Two, we have a commitment to jointly establish a ‘Transition Team.’  The ‘transition team’ would help the two communities make wise decisions to ensure not only logistical and structural efficiency but more importantly, ensure care for the people of both congregations so that no one feels marginalized or left out.  It will be the duty of the ‘transition team’ to see that a deeper, healthier, and connected church community emerges through this change.  Although the Quest leadership will assume leadership, we hope to implement three things into the new Quest leadership:  1) ask [Interbay’s senior pastor] to join the staff as an associate pastor for a minimum of one year, 2) consider ways to integrate current Interbay staff onto staff as either paid or volunteer staff, and 3) ask some of the current Interbay leadership team members to join the Quest leadership as advisors to both our LT and our deacon board. It is clear that the cultural ethos of Quest and Interbay are different.  But that is precisely the beauty of this vision and what calls us to the table.  From the beginning, Quest has desired to embrace ‘the different.’  What started with just my wife and I, and then about thirty Korean-Americans that began renting your facility has now grown into a very diverse community bound together by our desire to make an impact in Seattle and beyond. 

STATUS QUO OR THE FUTURE | One can easily assess that nothing needs to be changed.  Quest can continue on our path and sooner than later, Quest will need to relocate again.  Interbay’s strength has been their deep history and stability.  That will not change in the next several years.  […] Recent statistics compiled from Seattle Times, the Seattle PI, and the Barna Report indicate a fast changing city, national, and global climate.  Are we ready?  Can we afford not to change? 

Did you know that the population of the greater Seattle metro area is roughly 1.7 million people; the population has grown by roughly 230,000 people between 1990 and 2000. Just between 2003-2005, 42,000 new immigrants moved into the Seattle area from other nations.  Seattle is also known for its rapid growth in the ‘younger population.’  In the five years between 1995-2000, over 27,000 people between 25-34 moved to Seattle.  And yet, many of us know that the Pacific Northwest is the most unchurched part of the United States.  Washington (33%) and Oregon (31%) are the two least unchurched U.S. states.  The 33% ‘church attendance’ include Catholic and Protestant churches, mosques, and synagogues.  Nationally, about 3,500 churches die and close each year.  Although the greater Seattle area population grew by roughly 230,000 between 1990-2000, only 134 churches were planted.  To keep pace with general population growth, 456 new churches needed to have been planted.  Nationally, there are 106 churches for every 100,000 people; in Seattle, there are only 66 churches for every 100,000.  Evangelical churches amongst those churches are few and far between.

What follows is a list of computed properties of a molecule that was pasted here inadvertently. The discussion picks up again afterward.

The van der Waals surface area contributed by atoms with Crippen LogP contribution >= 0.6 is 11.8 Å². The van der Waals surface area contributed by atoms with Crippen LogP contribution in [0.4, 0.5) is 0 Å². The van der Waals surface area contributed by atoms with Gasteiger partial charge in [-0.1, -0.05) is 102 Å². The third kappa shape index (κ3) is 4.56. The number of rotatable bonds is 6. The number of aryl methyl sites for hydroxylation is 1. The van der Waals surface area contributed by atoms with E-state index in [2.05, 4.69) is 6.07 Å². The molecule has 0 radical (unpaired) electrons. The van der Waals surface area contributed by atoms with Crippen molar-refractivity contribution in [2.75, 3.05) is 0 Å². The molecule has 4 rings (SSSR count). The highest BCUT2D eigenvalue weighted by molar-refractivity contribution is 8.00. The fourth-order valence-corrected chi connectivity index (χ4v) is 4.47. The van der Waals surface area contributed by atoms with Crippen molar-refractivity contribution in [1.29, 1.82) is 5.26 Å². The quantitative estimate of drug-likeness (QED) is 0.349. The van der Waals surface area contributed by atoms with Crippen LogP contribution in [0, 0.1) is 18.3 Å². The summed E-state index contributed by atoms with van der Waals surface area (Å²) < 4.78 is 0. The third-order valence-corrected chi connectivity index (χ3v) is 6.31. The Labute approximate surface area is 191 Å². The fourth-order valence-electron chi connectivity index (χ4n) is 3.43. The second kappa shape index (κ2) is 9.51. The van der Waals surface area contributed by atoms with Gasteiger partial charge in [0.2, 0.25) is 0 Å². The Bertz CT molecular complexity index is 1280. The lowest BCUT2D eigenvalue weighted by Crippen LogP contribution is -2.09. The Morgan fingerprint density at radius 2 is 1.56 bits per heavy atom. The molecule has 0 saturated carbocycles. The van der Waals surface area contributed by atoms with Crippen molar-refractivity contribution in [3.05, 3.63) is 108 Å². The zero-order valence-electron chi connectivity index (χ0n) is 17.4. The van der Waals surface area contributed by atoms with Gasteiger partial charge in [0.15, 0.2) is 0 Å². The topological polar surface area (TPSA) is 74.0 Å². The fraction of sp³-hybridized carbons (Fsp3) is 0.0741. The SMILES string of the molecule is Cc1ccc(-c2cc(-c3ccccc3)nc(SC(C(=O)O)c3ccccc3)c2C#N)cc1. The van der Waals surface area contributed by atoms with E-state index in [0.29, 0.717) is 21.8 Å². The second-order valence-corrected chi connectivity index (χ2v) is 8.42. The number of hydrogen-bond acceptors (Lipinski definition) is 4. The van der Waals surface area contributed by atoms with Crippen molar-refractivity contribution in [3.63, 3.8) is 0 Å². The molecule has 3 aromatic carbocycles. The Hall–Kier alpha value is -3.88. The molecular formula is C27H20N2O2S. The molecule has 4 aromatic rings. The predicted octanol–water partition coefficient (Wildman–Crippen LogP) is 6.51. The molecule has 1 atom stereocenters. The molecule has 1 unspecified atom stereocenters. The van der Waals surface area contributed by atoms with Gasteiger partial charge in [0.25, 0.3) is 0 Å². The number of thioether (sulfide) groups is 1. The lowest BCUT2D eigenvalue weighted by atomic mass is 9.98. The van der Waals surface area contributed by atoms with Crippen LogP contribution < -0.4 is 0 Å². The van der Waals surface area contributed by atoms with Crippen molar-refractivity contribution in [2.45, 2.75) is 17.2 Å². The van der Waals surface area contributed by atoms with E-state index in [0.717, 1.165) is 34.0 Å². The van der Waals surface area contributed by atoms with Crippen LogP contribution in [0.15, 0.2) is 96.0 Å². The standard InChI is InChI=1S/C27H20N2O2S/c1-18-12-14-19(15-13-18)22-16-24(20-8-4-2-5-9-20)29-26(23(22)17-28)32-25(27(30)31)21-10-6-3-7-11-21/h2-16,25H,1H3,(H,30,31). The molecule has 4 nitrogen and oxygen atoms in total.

Discerning from our meeting and the atmosphere of our discussion in November, I can only assume that ‘the vision’ has been difficult to process and the momentum, if any, has met a standstill.  I can only speak from my heart; I am deeply burdened by my calling, the calling of Quest, the vision we share with the ECC, the statistics I share above, and the souls and lives that God calls us to speak good news to – both in this and future generations. Over 50 years ago, the early fathers and mothers of Interbay chose to take significant steps of faith and risk – and God has surely and clearly honored those steps of faith.  Although I believe Interbay can continue in its current course of ministry, I can only imagine, dream, and pray for the deeper impact that Quest and Interbay can make together.  Thanks for your time in reading this letter.  Please let me know if you have any additional thoughts, concerns, or questions.  God bless you. 

On Behalf of the Quest Leadership Team,

Rev. Eugene Cho

Filed under: christianity, church, emerging church, quest church

8 Responses

  1. Reyes-Chow says:

    what a thoughtful letter and interesting model for others churches.

  2. Eugene,
    Thanks for your willingness to step into this merger. I agree with you that it is not an option that is considered often enough, and I’m glad you are willing to forge into this territory. I pray that beauty will win out over depravity in this.

  3. daniel so says:

    thank you for sharing. i believe your letter was honest and hopeful. what a wonderful witness not only to outsiders, but to those within denominational structures, that merger is not only possible, but desirable.

    it would be great if you could keep us posted about your progress from time to time (if you’re able to do so). coming together and working through cultural and generational differences — these stories are inspiring (change is possible) and instructive (how might other communities come together despite their differences).

  4. Leonid Regheta says:

    Many blessings on this difficult but Kingdom-reflecting process. Being a member of the Interbay church, I know this is a new but very much needed beginning for both congregations. May the wisdom of the Lord be with all!

  5. e cho says:

    Leonid: thanks for dropping by. Since we do believe the merger will take place – sooner than later – we look forward to learning how we can more deeply serve you and your family in your ministry in Russia.